RTD’s struggles with electric power pricing for its MallRide shuttles comes as multiple efforts are afoot to give electric vehicles in Colorado a boost. In January, Gov. Jared Polis issued an executive order that directed the state to create a multi-agency team to develop the infrastructure needed to support more electric vehicles.
RJ Sangosti, The Denver Post
Riders board an electric bus along the 16th Street Mall in downtown Denver on May 13, 2019.
The order also called for a portion of the $68.7 million Colorado was awarded in a settlement with Volkswagen over the company’s emissions-cheating scheme to be put toward electrifying the state’s vehicle fleet and funding the installation of 33 high-speed charging stations in the state.
It’s all part of the Colorado Electric Vehicle Plan, which launched under Polis’ predecessor, John Hickenlooper. Its stated goal is to have nearly 1 million electric vehicles in the state by 2030, which could reduce smog-forming pollutants by several hundred tons and greenhouse gases by up to 3 million tons.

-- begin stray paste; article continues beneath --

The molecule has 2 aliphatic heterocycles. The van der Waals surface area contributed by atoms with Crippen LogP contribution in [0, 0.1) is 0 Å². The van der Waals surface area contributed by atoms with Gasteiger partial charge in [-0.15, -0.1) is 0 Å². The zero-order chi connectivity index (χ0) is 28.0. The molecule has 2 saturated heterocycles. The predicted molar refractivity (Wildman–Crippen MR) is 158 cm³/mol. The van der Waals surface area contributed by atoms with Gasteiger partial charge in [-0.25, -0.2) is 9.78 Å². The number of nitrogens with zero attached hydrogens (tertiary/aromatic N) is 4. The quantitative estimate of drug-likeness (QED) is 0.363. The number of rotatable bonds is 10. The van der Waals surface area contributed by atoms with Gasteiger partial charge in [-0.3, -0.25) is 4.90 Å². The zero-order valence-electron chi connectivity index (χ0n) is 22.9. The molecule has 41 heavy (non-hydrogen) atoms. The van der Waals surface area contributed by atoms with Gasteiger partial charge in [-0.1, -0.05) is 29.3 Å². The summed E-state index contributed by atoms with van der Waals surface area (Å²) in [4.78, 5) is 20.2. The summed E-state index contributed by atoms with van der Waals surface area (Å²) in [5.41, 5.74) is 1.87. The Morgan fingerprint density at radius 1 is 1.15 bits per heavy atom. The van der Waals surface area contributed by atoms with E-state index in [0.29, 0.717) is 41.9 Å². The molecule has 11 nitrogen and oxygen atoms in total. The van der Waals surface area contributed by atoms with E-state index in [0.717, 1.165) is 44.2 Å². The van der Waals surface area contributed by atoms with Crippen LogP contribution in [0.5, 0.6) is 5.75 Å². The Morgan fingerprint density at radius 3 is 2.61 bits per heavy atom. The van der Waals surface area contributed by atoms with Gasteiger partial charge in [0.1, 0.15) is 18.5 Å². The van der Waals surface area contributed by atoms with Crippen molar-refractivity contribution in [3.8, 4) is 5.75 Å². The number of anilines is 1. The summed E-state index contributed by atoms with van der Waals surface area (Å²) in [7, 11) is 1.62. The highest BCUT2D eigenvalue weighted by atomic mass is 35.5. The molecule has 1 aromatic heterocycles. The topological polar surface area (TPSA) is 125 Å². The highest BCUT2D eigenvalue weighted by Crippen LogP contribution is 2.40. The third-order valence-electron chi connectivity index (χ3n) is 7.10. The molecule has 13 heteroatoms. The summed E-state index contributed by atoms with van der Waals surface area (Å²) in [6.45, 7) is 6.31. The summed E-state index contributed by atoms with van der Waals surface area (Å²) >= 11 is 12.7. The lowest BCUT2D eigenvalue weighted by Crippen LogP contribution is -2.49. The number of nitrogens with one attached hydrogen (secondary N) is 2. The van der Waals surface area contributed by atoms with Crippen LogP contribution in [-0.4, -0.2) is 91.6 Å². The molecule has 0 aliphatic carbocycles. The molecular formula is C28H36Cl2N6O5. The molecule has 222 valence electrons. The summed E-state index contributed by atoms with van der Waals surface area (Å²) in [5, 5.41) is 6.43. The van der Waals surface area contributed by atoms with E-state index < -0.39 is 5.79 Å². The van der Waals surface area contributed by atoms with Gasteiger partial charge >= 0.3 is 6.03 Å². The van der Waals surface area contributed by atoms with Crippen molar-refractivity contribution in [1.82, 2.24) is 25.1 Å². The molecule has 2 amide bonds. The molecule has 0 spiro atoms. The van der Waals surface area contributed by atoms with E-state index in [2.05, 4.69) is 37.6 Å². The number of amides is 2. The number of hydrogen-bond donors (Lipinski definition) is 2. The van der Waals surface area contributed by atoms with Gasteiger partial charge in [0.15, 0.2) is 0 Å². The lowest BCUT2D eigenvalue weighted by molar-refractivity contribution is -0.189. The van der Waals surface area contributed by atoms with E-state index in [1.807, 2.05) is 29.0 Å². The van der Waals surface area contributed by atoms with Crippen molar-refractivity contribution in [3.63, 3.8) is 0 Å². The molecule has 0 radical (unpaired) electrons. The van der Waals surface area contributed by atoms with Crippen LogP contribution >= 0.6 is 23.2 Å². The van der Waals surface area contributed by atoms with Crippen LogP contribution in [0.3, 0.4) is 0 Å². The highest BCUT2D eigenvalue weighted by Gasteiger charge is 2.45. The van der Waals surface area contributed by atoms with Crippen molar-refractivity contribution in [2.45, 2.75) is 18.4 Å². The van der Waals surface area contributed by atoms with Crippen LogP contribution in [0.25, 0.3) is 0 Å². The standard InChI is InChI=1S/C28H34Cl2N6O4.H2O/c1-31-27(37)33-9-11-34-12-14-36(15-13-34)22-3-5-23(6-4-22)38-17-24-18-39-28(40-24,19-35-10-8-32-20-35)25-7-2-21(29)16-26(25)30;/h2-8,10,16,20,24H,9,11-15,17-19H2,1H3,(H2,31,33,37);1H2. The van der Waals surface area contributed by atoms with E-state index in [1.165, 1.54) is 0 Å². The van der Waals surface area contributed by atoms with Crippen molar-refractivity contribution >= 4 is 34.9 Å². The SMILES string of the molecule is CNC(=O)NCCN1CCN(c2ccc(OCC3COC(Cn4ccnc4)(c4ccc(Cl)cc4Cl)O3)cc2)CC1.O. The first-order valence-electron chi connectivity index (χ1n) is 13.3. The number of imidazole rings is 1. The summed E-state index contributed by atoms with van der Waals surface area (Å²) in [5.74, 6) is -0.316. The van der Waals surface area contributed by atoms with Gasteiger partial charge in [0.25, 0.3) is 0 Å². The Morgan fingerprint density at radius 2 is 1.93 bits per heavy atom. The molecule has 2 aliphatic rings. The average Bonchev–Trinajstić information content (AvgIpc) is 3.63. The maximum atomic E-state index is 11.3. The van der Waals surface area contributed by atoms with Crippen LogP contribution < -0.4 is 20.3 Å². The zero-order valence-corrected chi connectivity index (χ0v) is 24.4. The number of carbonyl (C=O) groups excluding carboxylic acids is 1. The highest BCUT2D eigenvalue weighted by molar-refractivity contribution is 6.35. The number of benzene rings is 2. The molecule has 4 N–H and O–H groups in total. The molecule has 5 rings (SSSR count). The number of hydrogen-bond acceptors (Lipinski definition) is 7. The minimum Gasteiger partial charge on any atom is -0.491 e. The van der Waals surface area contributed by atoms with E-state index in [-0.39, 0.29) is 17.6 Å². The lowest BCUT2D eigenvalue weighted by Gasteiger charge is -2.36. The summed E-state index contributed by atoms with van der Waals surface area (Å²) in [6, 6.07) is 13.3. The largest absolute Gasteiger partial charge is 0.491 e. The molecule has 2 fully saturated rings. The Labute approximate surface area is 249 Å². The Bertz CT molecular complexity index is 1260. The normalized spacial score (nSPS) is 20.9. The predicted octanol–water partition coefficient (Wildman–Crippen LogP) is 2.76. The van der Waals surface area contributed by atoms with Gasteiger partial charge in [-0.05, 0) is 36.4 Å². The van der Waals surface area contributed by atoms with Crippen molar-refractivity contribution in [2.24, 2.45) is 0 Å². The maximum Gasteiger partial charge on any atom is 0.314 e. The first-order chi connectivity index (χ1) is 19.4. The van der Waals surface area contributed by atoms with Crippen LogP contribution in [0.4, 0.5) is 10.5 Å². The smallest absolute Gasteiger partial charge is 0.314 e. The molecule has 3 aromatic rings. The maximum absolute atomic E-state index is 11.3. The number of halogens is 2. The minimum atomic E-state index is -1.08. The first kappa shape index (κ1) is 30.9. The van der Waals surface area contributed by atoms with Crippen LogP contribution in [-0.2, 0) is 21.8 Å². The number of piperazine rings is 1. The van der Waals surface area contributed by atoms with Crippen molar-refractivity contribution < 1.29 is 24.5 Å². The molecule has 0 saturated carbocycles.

At the legislative level, lawmakers passed Senate Bill 77 earlier this month, which would allow investor-owned utilities — like Xcel — to own and operate charging stations as part of their regulated services. The legislature also passed House Bill 1159, which would extend Colorado’s tax credits for electric vehicles.
Both bills await Polis’ signature.
RTD board member Natalie Menten said it’s important the taxpayer-funded agency gets answers soon on why it is spending so much more charging its electric bus fleet than fueling its diesel buses.
“Any customer is going to look at it and ask if this is where we want to invest our hard-earned money and if it’s the best use of that money,” she said.
Huff said RTD’s MallRide buses are part of one of the largest electric bus fleets in the country. The technology, she said, is relatively new for vehicles as large as the ones traversing the mall every day. It’s important to remember, she said, that cost is not the only consideration when adopting a new technology that spares people and the environment exposure to emissions.
“There is a fine line we walk between fiscal responsibility and environmental responsibility,” she said.